If this lab is confusing right now, we’ll be talking more about this stuff on Wednesday/Thursday. And/or go to recitation and have the TAs help you!

Pointers are super important when writing low-level programs! GET COMFORTABLE WITH EM!

In this lab, you’ll be writing a generic array-filtering function. This will make use of pointer arithmetic, function pointers, and pointer casting. This is an actually useful function! Filtering values out of an array is a very common operation.

Starting off

Get the starting file here. Rename it properly, and upload to thoth.

Open it and read the comments. All of them.


“Predicate” is a common programming term which means “something that gives a yes-or-no answer.”

The filter function’s predicate must be a function which:

Writing the predicate function

The less_than_50 function should interpret its parameter as a pointer to a float, and as the name implies, return a “true” (nonzero) value if it is less than 50.

Since the parameter is a const void*, you’ll have to cast the parameter to a different pointer type.

Have a look at how I wrote the comparison function in the qsort.c example to get an idea of how to write this.

Hint: in C, comparison operators give an integer value. They give 1 if they’re true, and 0 if they’re false.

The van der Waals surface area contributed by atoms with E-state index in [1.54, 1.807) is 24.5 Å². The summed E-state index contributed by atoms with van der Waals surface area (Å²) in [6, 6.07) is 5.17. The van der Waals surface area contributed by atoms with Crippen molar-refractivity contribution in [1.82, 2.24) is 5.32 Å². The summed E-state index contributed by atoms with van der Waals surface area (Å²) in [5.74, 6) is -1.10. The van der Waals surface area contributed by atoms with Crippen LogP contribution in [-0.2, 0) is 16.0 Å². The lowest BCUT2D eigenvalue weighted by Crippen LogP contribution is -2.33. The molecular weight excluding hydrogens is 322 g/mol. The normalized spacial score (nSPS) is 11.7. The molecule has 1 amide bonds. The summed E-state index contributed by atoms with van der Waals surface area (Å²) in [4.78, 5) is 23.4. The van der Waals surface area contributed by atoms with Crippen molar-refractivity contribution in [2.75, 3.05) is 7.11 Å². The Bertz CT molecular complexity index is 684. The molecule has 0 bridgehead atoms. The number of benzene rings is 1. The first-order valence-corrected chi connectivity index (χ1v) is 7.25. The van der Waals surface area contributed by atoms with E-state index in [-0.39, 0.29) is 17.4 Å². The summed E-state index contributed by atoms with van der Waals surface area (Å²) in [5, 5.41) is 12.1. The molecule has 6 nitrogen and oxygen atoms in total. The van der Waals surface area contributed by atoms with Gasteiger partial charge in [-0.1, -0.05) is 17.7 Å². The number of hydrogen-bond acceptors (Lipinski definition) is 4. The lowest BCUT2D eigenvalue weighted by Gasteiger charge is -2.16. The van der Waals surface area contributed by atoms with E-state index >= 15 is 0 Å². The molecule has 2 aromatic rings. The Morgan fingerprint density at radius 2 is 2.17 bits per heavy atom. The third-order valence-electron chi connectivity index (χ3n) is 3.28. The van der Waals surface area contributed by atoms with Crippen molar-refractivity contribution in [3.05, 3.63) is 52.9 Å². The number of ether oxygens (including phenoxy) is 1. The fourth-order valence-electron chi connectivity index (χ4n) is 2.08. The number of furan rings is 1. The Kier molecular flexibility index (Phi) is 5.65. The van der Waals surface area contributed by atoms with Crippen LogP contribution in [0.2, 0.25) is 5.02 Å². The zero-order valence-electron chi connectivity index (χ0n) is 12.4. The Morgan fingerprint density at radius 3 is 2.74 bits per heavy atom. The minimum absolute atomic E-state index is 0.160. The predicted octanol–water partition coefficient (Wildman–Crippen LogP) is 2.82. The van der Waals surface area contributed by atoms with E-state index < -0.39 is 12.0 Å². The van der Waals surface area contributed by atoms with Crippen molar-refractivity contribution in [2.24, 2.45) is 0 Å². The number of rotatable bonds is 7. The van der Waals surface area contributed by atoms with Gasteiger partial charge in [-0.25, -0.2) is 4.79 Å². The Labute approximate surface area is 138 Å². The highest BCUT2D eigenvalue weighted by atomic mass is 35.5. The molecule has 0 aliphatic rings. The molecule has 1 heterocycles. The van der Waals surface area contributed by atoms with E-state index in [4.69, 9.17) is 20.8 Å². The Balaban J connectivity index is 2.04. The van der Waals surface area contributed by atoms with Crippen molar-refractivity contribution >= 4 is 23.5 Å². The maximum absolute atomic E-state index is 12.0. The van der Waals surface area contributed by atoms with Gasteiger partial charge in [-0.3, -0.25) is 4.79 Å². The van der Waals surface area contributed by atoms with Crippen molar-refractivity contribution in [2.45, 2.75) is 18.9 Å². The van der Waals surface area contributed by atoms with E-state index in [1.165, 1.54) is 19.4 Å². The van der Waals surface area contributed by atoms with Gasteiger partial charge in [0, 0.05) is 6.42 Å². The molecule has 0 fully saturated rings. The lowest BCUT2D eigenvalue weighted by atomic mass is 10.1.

Writing the filter function

You didn’t read the comments, did you. 😤

Have a look at the code in main:

float filtered[NUM_VALUES];
int filtered_len = filter(filtered, float_values, NUM_VALUES, sizeof(float), &less_than_50);

printf("there are %d numbers less than 50:\n", filtered_len);

for(int i = 0; i < filtered_len; i++)
    printf("\t%.2f\n", filtered[i]);

Look at the float_values array and think about what the output should look like. (There are 6 numbers less than 50, right?)

The filter function should work like this:

In addition it should:


memset is used to fill in a blob of bytes with a value. memcpy is used to copy blobs of bytes from one place to another. It’s a very common function.

	memcpy(dest, src, length);

This will copy length bytes from the memory pointed to by src into the memory pointed to by dest.

“Walking pointers”

You’re used to using [] to access values from arrays. But you can’t use [] on a void*. Instead, an easier technique is to use a “walking pointer.”

Instead of keeping a pointer to the beginning of an arrays, we move the pointer along, item by item, to access the array. Like this.

But there’s a catch: you can’t do pointer arithmetic on void pointers either!!

So if you want to move a void* over by n bytes, you have to:

All this can be done on one line. Don’t overcomplicate things.

Good luck, but some likely mistakes:

If you don’t move the pointer along the input array, you’ll get something like:

there are 10 numbers less than 50:

If you don’t move the pointers by the right number of bytes, you might get something like:

there are 6 numbers less than 50:

If you moved the input pointer right, but forgot to move the output pointer along:

there are 6 numbers less than 50:

If you didn’t count properly, or maybe you didn’t respond to the predicate properly:

there are 0 numbers less than 50:


Please make sure the driver (the main function) is the default one I gave you before you submit.

Then submit as usual.